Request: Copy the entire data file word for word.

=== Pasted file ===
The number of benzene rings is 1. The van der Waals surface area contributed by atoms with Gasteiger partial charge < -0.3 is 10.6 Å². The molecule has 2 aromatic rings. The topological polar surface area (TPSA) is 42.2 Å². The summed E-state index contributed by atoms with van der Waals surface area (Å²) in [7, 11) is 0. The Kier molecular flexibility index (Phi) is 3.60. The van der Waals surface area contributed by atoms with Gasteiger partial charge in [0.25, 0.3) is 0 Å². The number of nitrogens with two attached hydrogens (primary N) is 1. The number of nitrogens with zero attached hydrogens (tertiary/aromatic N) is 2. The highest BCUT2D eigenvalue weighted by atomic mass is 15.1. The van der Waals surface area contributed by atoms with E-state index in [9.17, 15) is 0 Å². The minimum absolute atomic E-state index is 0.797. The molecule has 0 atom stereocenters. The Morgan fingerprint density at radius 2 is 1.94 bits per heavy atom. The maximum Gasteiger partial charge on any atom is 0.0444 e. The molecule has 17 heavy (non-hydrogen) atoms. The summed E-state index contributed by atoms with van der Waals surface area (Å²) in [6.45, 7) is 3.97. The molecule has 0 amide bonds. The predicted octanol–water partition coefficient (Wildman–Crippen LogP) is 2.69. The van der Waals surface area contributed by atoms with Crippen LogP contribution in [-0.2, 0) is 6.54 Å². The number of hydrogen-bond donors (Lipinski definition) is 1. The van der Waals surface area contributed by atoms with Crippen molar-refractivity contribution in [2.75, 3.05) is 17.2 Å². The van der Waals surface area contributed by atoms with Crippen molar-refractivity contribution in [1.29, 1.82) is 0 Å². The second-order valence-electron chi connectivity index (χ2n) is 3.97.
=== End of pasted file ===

The number of benzene rings is 1. The van der Waals surface area contributed by atoms with Gasteiger partial charge < -0.3 is 10.6 Å². The molecule has 2 aromatic rings. The topological polar surface area (TPSA) is 42.2 Å². The summed E-state index contributed by atoms with van der Waals surface area (Å²) in [7, 11) is 0. The Kier molecular flexibility index (Phi) is 3.60. The van der Waals surface area contributed by atoms with Gasteiger partial charge in [0.25, 0.3) is 0 Å². The number of nitrogens with two attached hydrogens (primary N) is 1. The number of nitrogens with zero attached hydrogens (tertiary/aromatic N) is 2. The highest BCUT2D eigenvalue weighted by atomic mass is 15.1. The van der Waals surface area contributed by atoms with E-state index in [9.17, 15) is 0 Å². The minimum absolute atomic E-state index is 0.797. The molecule has 0 atom stereocenters. The Morgan fingerprint density at radius 2 is 1.94 bits per heavy atom. The maximum Gasteiger partial charge on any atom is 0.0444 e. The molecule has 17 heavy (non-hydrogen) atoms. The summed E-state index contributed by atoms with van der Waals surface area (Å²) in [6.45, 7) is 3.97. The molecule has 0 amide bonds. The predicted octanol–water partition coefficient (Wildman–Crippen LogP) is 2.69. The van der Waals surface area contributed by atoms with Crippen LogP contribution in [-0.2, 0) is 6.54 Å². The number of hydrogen-bond donors (Lipinski definition) is 1. The van der Waals surface area contributed by atoms with Crippen molar-refractivity contribution in [2.75, 3.05) is 17.2 Å². The van der Waals surface area contributed by atoms with Crippen molar-refractivity contribution in [1.29, 1.82) is 0 Å². The second-order valence-electron chi connectivity index (χ2n) is 3.97.